When you grow up with Bonanza being the highlight of every Sunday night, Sheriff Matt Dillon and Paladin being heroes, you might be a western fan.
If you loved Clint Eastwood's 'spaghetti westerns', The Magnificent Seven and Django Unchained as movies, then your childhood interest likely continued into adulthood.
And if you then become a miniature gaming fan — well you're likely to go looking for a western-themed skirmish game to take to the gaming table.
The old west is actually a good fit for a miniature game with each player controlling only a handful of pieces. Think of many old westerns and you will recall they have an outlaw gang at their heart, and often they are chased by a posse. Those become a rich vein to mine for gaming systems.
That said, the field of western-themed miniature games is not a particularly crowded one.
But there a few, and a recent addition to the roster is Dead Man's Hand (DMH) from Great Escape Games in the United Kingdom.
I'll admit I was a bit surprised to see a western game out of the UK, but that it does really speaks to the lasting appeal of the North American cowboy and his mythos.
While cowboys are a part of history, Hollywood has made them larger-than-life, and DMH borrows heartily from the big screen feel of the old west, leaving exact historical recreation to others.
"Dead Man's Hand is a town in the U.S. During the period often referred to as the "Wild West". Our town and rules reflect that "wild" nature. We have made our game reflect a cinematic, Hollywood version of the time. With this in mind there may be some occasions where as a gamer you may think, "surely he cannot do that ..." If you find yourself considering that just take a minute to reflect on the number of Western films that you have seen where the plain ridiculous has been presented on screen and then reconsider. We want Dead Man's Hand to be a quick and deadly game, where daring game play combined with a bit of poker craft will lead to victory, or at the very least an enjoyable game for all. We want to encourage gamers to have their figures climbing on to buildings, running and leaping across roofs whilst firing at enemies all around. Where doorways are a secondary way to enter a building to diving through windows and where at any moment the best laid plans can be brought crumbling down by simply playing the right card at the right time," details the rule book.
"The inspiration was Western movies," offered Stuart McCorquodale co-creator with Great Escape Games, adding generally the company has focused more on historical accuracy with other games. "In the past, with our WWII system (Rules of Engagement) and our Ancients game (Clash of Empires) we have concentrated on tactics of these historical eras, but with Dead Man's Hand we wanted a game that reflected the cinema."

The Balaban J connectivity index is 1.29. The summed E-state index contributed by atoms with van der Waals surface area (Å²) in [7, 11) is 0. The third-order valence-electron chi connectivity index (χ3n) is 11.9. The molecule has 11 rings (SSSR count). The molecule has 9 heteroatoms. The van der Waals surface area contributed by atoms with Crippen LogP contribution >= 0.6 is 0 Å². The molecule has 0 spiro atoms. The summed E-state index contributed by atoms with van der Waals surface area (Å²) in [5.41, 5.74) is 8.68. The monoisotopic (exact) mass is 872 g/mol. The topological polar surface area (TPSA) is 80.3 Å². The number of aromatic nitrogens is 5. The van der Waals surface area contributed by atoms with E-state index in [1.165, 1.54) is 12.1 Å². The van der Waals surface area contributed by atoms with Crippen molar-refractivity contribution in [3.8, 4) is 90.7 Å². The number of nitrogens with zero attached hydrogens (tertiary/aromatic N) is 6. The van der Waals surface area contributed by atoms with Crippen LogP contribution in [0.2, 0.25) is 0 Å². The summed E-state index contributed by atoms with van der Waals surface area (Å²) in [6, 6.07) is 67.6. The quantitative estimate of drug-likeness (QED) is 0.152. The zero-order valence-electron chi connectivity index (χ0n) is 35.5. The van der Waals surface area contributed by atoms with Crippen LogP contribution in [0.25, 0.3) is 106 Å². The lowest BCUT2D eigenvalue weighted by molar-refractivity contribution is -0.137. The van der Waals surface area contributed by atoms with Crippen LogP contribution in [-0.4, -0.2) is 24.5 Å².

That works for me. Hollywood has flaws but making cowboys something special is an area they've actually done an admirable job.
Now as is the case with most miniature skirmish games there is a level of randomness with DMH, a big part of that coming from custom cards players have to draw and use, although you also need 10 and 20-sided dice.
"I've been wanting to work with cards in relation to miniature rules for a few years now so, when Mark (the other half of Great Escape Games) came up with the idea of us doing a Western game, it was only natural that cards would be integral to the game," said McCorquodale via an email interview. "The basic mechanics came quite quickly and were built on the specific premise that the game would be a Western gunfight system."
The cards are dual-purpose and work in two ways. First, they are used as special cards to affect the game (referred to as your 'hand') while it's being played. Second, they are used to determine initiative. Just keep in mind that the two are separate.
Each player has a themed deck to use throughout the game, consisting of the red or black common number cards (2's to 10's) of a deck of cards, including a joker. In addition, the player has the Jack, Queen, King and Ace of his gang type (e.g. Hearts for Lawmen, Spades for Outlaws, etc.). That said, a quibble is that the cards are undersized, far smaller than a standard deck of cards. While large enough to be easily read, they do not look very good put into standard protective card covers.
Mini gaming tables are such that grime is part of the norm, and cards will show wear with regular usage. That is why card sleeves are so popular, and the DMH cards would be better if they were larger to fit the available sleeves.
On the plus side, the cards are pretty easily understood in game terms, which again fits with the basic idea of DMH, a game where the emphasis is on fun more than complicated rules.
"Dead Man's Hand is mechanically a very simple game," agreed McCorquodale. "There are not many rules to absorb and remember so, in terms of development and play testing, this was our easiest game to date. This stage took 12 months of intense work. Some of the research was actually watching movies and getting the right balance between speed, simplicity and tension."
That is what makes a skirmish game come alive. As a player you want to have to make the tough decisions which can win you a game, or have you you lose but in a catastrophic blaze of bullets and glory.
A skirmish game also lives and dies on its mechanics. Players want something different with each game they buy into, and DMH has some things going for it which McCorquodale said the creative team is proud of.
"There's a shortlist of a few, but I'll pick just one: interruptions," he offered. "This mechanic means that initiative can be overridden by a model that has yet to act in a turn. It simply allows a single move or shoot action now instead of the normal three actions later on when the model's initiative comes up.
Check out the game at www.greatescapegames.co.uk/dead-mans-hand
If anyone is interested feel free to contact calmar...@sasktel.net